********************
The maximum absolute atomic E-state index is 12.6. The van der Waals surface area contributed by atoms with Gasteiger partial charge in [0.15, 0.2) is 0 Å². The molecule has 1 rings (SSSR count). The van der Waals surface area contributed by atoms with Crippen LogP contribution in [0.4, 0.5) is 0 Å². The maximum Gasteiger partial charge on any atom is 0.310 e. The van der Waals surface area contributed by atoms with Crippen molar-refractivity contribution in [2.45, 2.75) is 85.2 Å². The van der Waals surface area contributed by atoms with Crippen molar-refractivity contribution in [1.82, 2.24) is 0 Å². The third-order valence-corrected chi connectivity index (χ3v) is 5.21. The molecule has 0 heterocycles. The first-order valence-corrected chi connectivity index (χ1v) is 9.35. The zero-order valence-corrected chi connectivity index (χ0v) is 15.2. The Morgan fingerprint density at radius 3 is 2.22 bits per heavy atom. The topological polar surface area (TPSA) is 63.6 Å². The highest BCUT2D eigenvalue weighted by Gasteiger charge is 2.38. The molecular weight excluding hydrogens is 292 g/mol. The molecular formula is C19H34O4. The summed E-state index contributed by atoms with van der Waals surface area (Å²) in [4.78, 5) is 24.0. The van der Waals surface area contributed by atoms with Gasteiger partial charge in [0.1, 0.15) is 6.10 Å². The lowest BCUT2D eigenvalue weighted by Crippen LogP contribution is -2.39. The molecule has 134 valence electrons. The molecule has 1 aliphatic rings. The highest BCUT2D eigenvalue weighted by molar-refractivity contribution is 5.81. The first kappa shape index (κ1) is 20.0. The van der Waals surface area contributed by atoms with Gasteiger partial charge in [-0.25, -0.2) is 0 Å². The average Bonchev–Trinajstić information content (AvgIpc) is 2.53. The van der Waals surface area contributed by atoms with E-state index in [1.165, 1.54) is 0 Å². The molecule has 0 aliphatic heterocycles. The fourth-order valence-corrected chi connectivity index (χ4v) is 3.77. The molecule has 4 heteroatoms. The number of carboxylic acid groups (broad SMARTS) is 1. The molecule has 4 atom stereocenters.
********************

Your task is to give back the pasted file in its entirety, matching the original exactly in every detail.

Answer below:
The maximum absolute atomic E-state index is 12.6. The van der Waals surface area contributed by atoms with Gasteiger partial charge in [0.15, 0.2) is 0 Å². The molecule has 1 rings (SSSR count). The van der Waals surface area contributed by atoms with Crippen LogP contribution in [0.4, 0.5) is 0 Å². The maximum Gasteiger partial charge on any atom is 0.310 e. The van der Waals surface area contributed by atoms with Crippen molar-refractivity contribution in [2.45, 2.75) is 85.2 Å². The van der Waals surface area contributed by atoms with Crippen molar-refractivity contribution in [1.82, 2.24) is 0 Å². The third-order valence-corrected chi connectivity index (χ3v) is 5.21. The molecule has 0 heterocycles. The first-order valence-corrected chi connectivity index (χ1v) is 9.35. The zero-order valence-corrected chi connectivity index (χ0v) is 15.2. The Morgan fingerprint density at radius 3 is 2.22 bits per heavy atom. The topological polar surface area (TPSA) is 63.6 Å². The highest BCUT2D eigenvalue weighted by Gasteiger charge is 2.38. The molecular weight excluding hydrogens is 292 g/mol. The molecular formula is C19H34O4. The summed E-state index contributed by atoms with van der Waals surface area (Å²) in [4.78, 5) is 24.0. The van der Waals surface area contributed by atoms with Gasteiger partial charge in [0.1, 0.15) is 6.10 Å². The lowest BCUT2D eigenvalue weighted by Crippen LogP contribution is -2.39. The molecule has 134 valence electrons. The molecule has 1 aliphatic rings. The highest BCUT2D eigenvalue weighted by molar-refractivity contribution is 5.81. The first kappa shape index (κ1) is 20.0. The van der Waals surface area contributed by atoms with Gasteiger partial charge in [-0.25, -0.2) is 0 Å². The average Bonchev–Trinajstić information content (AvgIpc) is 2.53. The van der Waals surface area contributed by atoms with E-state index in [1.165, 1.54) is 0 Å². The molecule has 0 aliphatic heterocycles. The fourth-order valence-corrected chi connectivity index (χ4v) is 3.77. The molecule has 4 heteroatoms. The number of carboxylic acid groups (broad SMARTS) is 1. The molecule has 4 atom stereocenters.